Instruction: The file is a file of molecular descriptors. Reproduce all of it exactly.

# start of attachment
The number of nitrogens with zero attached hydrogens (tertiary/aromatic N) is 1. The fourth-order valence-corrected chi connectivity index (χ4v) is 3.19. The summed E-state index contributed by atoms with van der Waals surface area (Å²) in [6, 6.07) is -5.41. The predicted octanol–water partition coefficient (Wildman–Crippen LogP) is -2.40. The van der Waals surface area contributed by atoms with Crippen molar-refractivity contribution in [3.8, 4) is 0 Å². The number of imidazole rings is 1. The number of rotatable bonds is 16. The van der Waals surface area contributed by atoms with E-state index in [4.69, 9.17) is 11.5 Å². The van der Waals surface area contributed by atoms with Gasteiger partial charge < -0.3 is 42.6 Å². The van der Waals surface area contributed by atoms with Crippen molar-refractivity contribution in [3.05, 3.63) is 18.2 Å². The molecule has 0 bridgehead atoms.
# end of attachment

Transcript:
The number of nitrogens with zero attached hydrogens (tertiary/aromatic N) is 1. The fourth-order valence-corrected chi connectivity index (χ4v) is 3.19. The summed E-state index contributed by atoms with van der Waals surface area (Å²) in [6, 6.07) is -5.41. The predicted octanol–water partition coefficient (Wildman–Crippen LogP) is -2.40. The van der Waals surface area contributed by atoms with Crippen molar-refractivity contribution in [3.8, 4) is 0 Å². The number of imidazole rings is 1. The number of rotatable bonds is 16. The van der Waals surface area contributed by atoms with E-state index in [4.69, 9.17) is 11.5 Å². The van der Waals surface area contributed by atoms with Gasteiger partial charge < -0.3 is 42.6 Å². The van der Waals surface area contributed by atoms with Crippen molar-refractivity contribution in [3.05, 3.63) is 18.2 Å². The molecule has 0 bridgehead atoms.